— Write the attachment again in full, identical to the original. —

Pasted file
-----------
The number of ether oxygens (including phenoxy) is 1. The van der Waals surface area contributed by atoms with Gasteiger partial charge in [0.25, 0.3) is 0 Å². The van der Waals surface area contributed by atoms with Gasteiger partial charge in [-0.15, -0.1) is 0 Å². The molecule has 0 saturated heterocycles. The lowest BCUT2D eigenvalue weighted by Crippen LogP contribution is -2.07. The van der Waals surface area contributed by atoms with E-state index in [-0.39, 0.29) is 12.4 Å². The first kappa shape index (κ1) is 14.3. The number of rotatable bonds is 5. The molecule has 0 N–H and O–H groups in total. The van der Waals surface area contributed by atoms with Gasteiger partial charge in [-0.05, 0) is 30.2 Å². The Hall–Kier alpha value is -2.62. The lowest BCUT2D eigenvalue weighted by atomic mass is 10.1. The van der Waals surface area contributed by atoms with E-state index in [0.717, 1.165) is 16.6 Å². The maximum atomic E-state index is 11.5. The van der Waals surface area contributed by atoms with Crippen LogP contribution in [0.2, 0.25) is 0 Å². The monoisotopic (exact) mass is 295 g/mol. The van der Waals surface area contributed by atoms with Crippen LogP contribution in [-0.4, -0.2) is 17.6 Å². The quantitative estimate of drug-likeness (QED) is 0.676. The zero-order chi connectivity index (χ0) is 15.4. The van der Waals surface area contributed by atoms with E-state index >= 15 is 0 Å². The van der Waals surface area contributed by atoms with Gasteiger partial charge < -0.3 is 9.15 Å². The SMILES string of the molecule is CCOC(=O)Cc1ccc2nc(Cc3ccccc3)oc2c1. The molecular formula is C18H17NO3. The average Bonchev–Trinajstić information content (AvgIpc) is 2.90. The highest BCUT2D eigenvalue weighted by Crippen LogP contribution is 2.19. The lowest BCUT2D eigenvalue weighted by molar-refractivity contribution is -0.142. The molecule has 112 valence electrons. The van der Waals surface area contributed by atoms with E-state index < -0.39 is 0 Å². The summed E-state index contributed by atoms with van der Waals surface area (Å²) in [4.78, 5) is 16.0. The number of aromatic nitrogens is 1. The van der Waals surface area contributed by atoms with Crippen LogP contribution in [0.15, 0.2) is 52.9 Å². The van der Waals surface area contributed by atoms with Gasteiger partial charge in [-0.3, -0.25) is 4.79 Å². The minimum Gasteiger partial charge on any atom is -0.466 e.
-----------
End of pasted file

The number of ether oxygens (including phenoxy) is 1. The van der Waals surface area contributed by atoms with Gasteiger partial charge in [0.25, 0.3) is 0 Å². The van der Waals surface area contributed by atoms with Gasteiger partial charge in [-0.15, -0.1) is 0 Å². The molecule has 0 saturated heterocycles. The lowest BCUT2D eigenvalue weighted by Crippen LogP contribution is -2.07. The van der Waals surface area contributed by atoms with E-state index in [-0.39, 0.29) is 12.4 Å². The first kappa shape index (κ1) is 14.3. The number of rotatable bonds is 5. The molecule has 0 N–H and O–H groups in total. The van der Waals surface area contributed by atoms with Gasteiger partial charge in [-0.05, 0) is 30.2 Å². The Hall–Kier alpha value is -2.62. The lowest BCUT2D eigenvalue weighted by atomic mass is 10.1. The van der Waals surface area contributed by atoms with E-state index in [0.717, 1.165) is 16.6 Å². The maximum atomic E-state index is 11.5. The van der Waals surface area contributed by atoms with Crippen LogP contribution in [0.2, 0.25) is 0 Å². The monoisotopic (exact) mass is 295 g/mol. The van der Waals surface area contributed by atoms with Crippen LogP contribution in [-0.4, -0.2) is 17.6 Å². The quantitative estimate of drug-likeness (QED) is 0.676. The zero-order chi connectivity index (χ0) is 15.4. The van der Waals surface area contributed by atoms with E-state index >= 15 is 0 Å². The van der Waals surface area contributed by atoms with Gasteiger partial charge < -0.3 is 9.15 Å². The SMILES string of the molecule is CCOC(=O)Cc1ccc2nc(Cc3ccccc3)oc2c1. The molecular formula is C18H17NO3. The average Bonchev–Trinajstić information content (AvgIpc) is 2.90. The highest BCUT2D eigenvalue weighted by Crippen LogP contribution is 2.19. The lowest BCUT2D eigenvalue weighted by molar-refractivity contribution is -0.142. The molecule has 112 valence electrons. The van der Waals surface area contributed by atoms with E-state index < -0.39 is 0 Å². The summed E-state index contributed by atoms with van der Waals surface area (Å²) in [4.78, 5) is 16.0. The number of aromatic nitrogens is 1. The van der Waals surface area contributed by atoms with Crippen LogP contribution in [0.15, 0.2) is 52.9 Å². The van der Waals surface area contributed by atoms with Gasteiger partial charge in [-0.3, -0.25) is 4.79 Å². The minimum Gasteiger partial charge on any atom is -0.466 e.